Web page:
July 26, 2020 (8:43 PM)

4 min read


CLARIFIED PACING. University President Fr. Joel Tabora SJ, sheds light on student body and faculty concerns in the continued fully-online learning in AdDU during the 2nd Townhall Conversation, July 25. Screenshot taken from SAMAHAN Twitter.

A month after Ateneo de Davao University (AdDU) shifted to online academic learning, the SAMAHAN, along with University President Fr. Joel Tabora SJ, Academic Vice President (AVP) Dr. Gina Montalan, and Assistant to the AVP for Online Education (AAVP.OE) Fr. Ulysses Cabayao, SJ, initiated the second Town Hall Conversation yesterday via Zoom to address the students’ numerous concerns.

Over 80 students from the different clusters gathered to raise their concerns and clarifications on the new academic policies especially on the bearing of formative assessments in their grades, to which Tabora said are not graded.

“Formative assessments are not to be graded. If we do not understand this, we are going to pressure our students into giving up. Teachers must understand that the students must not be pressured. If they want to postpone, let them postpone it,” he stressed.

Meanwhile, summative assessments which are to be the bases of students’ final grades are not required to be taken immediately at the end of the semester. 

“The students have a say on when they want to take the summative assessments,” Tabora emphasized, further clarifying that students have one whole year to take the said tests depending on their readiness.

In response to complaints raised by students on professors who do not give due consideration to their students, the University President expressed his frustration and disappointment, mentioning that the said challenges may pose mental health concerns to students.

“If these problems continue, mental health problems can happen. We should not pressure our students. We don’t want our students to give up… I am saddened and a little angry because teachers are constraining you to do this and that. I think dialogues like this should help us get our acts together,” Tabora said.

He asserted the importance of allowing one’s self to keep on learning and bear the understanding of education’s value amidst the health situation happening in the country.

“We’re called to make the best out of this situation. Don’t give up; just continue learning. In order to do that, we must dwell on the questions, ‘Why am I learning?’ ‘Why am I enrolled in AdDU?’ ‘Why is it a privilege to learn in a higher education today?”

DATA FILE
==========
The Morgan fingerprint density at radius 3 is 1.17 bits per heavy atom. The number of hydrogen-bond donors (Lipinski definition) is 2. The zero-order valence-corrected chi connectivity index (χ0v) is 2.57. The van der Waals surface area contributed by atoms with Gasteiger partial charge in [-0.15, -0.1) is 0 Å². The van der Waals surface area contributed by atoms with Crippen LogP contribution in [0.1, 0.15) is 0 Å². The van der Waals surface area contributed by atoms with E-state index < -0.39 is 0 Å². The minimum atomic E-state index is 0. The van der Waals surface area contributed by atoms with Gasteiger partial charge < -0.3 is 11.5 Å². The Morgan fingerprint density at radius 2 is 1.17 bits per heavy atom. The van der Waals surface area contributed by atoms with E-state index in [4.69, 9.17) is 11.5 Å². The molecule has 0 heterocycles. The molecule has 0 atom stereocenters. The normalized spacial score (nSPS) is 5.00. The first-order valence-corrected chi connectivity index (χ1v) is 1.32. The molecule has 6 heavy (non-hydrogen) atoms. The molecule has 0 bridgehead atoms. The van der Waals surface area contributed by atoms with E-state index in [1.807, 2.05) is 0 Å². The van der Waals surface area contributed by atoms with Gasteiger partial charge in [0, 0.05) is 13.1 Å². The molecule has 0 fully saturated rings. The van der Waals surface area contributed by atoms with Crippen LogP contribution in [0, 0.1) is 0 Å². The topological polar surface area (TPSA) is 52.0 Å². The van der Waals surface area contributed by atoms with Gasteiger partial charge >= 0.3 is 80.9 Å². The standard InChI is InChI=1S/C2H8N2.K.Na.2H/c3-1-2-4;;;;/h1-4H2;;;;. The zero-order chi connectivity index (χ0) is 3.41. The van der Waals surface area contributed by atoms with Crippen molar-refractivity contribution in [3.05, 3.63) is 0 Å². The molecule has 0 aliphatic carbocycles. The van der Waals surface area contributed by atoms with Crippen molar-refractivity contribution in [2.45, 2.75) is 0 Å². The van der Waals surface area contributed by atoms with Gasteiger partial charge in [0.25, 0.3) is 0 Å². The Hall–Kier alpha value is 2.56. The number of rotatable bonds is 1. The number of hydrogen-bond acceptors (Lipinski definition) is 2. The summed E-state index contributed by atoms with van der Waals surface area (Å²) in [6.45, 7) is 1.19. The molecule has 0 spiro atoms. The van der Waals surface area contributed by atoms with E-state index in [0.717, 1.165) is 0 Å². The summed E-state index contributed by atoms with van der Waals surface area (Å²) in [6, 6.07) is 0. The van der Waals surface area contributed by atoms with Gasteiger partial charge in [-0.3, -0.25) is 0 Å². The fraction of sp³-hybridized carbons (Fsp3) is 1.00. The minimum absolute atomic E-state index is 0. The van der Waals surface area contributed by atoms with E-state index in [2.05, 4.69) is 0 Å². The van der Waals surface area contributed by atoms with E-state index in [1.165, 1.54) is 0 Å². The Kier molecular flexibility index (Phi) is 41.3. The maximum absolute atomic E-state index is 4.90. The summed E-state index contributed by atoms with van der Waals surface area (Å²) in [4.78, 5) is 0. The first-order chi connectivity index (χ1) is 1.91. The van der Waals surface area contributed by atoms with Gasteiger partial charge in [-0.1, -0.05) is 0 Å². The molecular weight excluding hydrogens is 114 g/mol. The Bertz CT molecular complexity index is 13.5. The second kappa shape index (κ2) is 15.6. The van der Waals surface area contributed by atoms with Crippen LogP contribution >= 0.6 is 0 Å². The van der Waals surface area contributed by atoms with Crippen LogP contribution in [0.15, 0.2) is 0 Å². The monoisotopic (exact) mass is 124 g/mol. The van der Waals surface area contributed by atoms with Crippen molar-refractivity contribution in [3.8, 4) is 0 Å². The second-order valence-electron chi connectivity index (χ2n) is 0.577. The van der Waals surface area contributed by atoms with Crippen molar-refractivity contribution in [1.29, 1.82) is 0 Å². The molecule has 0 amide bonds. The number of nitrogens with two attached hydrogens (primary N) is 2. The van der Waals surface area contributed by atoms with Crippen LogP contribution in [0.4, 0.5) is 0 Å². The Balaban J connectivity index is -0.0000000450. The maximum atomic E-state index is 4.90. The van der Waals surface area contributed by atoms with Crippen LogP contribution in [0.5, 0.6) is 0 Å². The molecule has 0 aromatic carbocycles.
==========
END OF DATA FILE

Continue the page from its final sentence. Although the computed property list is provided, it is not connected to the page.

“You did not enroll to give up. You enrolled to learn. This year is a year of importance in your own development as Filipinos and as leaders, your own commitment to social justice, your own responsibility to your lives, and to your future families,” he added.

He also emphasized that students should continue to learn at their own pace and not worry too much about the grades they are receiving.

AVP Montalan delivered the keynote message while AAVP.OE Cabayao was co-panelist in the discussion. School Deans were also in attendance to address students’ specific concerns.

Renz Lacorte, SAMAHAN President, stated that he personally found the conversation as productive, open, and progressive.

“One main concern I raised was the scheduling of summative assessments and it was addressed with the assurance that the schedule would be flexible and sensitive to the preparedness of the students to take these exams,” shared Lacorte.

“Academic demands normally produce direct effects to students’ mental health. So these academic issues especially with online education are really a burden for all of us, that’s why these should be addressed swiftly, hence the conversation,” he added.

SINIKOM President Carl Maglinte expressed his belief that learning should be a two-way process, with insights from the students and inputs from the professor.

“I get the point of self-study and learning at your own pace. However, I believe that learning must not solely be given to students. Professors must also give inputs in order to assess the performances of their students on whether they are doing it right or not.” he shared. 

Praising the admin for being “very open to hear the concerns and inquiries of students regarding their different contexts,” Social Sciene Representative Karlo Torreon emphasized the importance of assessing improvements in the problem areas discussed.

“We must be able to first assess in the coming weeks whether there are significant improvements in our online instruction specifically, the ratio of synchronous and asynchronous classes held by the professors and personally, I would like to see even faster responses by the offices in regards to student documents and concerns,” Torreon said.

End the silence of the gagged!

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